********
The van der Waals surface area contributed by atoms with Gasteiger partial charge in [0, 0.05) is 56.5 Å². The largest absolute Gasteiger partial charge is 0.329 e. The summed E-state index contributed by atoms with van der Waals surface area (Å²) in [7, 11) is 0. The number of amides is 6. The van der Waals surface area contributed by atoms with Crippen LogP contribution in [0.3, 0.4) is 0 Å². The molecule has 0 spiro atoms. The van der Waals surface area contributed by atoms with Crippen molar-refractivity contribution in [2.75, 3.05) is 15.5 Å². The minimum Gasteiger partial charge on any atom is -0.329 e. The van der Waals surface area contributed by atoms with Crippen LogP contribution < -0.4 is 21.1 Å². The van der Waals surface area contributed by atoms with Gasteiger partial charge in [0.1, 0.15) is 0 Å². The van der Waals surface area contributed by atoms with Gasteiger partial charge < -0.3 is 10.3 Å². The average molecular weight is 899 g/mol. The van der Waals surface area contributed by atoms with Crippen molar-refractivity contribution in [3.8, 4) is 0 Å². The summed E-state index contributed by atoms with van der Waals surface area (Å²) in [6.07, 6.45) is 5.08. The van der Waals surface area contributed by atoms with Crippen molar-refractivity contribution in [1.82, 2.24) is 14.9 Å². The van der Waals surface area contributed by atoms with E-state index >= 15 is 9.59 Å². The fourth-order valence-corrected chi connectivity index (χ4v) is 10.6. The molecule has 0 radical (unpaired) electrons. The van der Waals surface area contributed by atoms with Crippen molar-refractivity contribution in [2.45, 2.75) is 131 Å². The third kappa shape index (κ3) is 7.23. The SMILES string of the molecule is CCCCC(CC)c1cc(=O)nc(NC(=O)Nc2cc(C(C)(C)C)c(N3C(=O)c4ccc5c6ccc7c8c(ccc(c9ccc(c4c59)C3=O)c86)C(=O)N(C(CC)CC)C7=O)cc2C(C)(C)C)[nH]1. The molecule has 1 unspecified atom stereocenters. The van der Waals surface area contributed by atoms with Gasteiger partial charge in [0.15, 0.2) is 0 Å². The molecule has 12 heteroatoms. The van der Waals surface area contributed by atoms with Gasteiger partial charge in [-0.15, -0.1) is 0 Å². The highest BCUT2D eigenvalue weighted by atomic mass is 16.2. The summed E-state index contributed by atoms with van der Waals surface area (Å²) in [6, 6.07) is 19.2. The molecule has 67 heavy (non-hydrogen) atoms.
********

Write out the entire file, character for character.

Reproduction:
The van der Waals surface area contributed by atoms with Gasteiger partial charge in [0, 0.05) is 56.5 Å². The largest absolute Gasteiger partial charge is 0.329 e. The summed E-state index contributed by atoms with van der Waals surface area (Å²) in [7, 11) is 0. The number of amides is 6. The van der Waals surface area contributed by atoms with Crippen LogP contribution in [0.3, 0.4) is 0 Å². The molecule has 0 spiro atoms. The van der Waals surface area contributed by atoms with Crippen molar-refractivity contribution in [2.75, 3.05) is 15.5 Å². The minimum Gasteiger partial charge on any atom is -0.329 e. The van der Waals surface area contributed by atoms with Crippen LogP contribution < -0.4 is 21.1 Å². The van der Waals surface area contributed by atoms with Gasteiger partial charge in [0.1, 0.15) is 0 Å². The van der Waals surface area contributed by atoms with Gasteiger partial charge < -0.3 is 10.3 Å². The average molecular weight is 899 g/mol. The van der Waals surface area contributed by atoms with Crippen molar-refractivity contribution in [3.8, 4) is 0 Å². The summed E-state index contributed by atoms with van der Waals surface area (Å²) in [6.07, 6.45) is 5.08. The van der Waals surface area contributed by atoms with Crippen molar-refractivity contribution in [1.82, 2.24) is 14.9 Å². The van der Waals surface area contributed by atoms with E-state index >= 15 is 9.59 Å². The fourth-order valence-corrected chi connectivity index (χ4v) is 10.6. The molecule has 0 radical (unpaired) electrons. The van der Waals surface area contributed by atoms with Crippen molar-refractivity contribution in [2.45, 2.75) is 131 Å². The third kappa shape index (κ3) is 7.23. The SMILES string of the molecule is CCCCC(CC)c1cc(=O)nc(NC(=O)Nc2cc(C(C)(C)C)c(N3C(=O)c4ccc5c6ccc7c8c(ccc(c9ccc(c4c59)C3=O)c86)C(=O)N(C(CC)CC)C7=O)cc2C(C)(C)C)[nH]1. The molecule has 1 unspecified atom stereocenters. The van der Waals surface area contributed by atoms with Gasteiger partial charge in [0.15, 0.2) is 0 Å². The molecule has 12 heteroatoms. The van der Waals surface area contributed by atoms with Gasteiger partial charge in [-0.15, -0.1) is 0 Å². The highest BCUT2D eigenvalue weighted by atomic mass is 16.2. The summed E-state index contributed by atoms with van der Waals surface area (Å²) in [6, 6.07) is 19.2. The molecule has 67 heavy (non-hydrogen) atoms.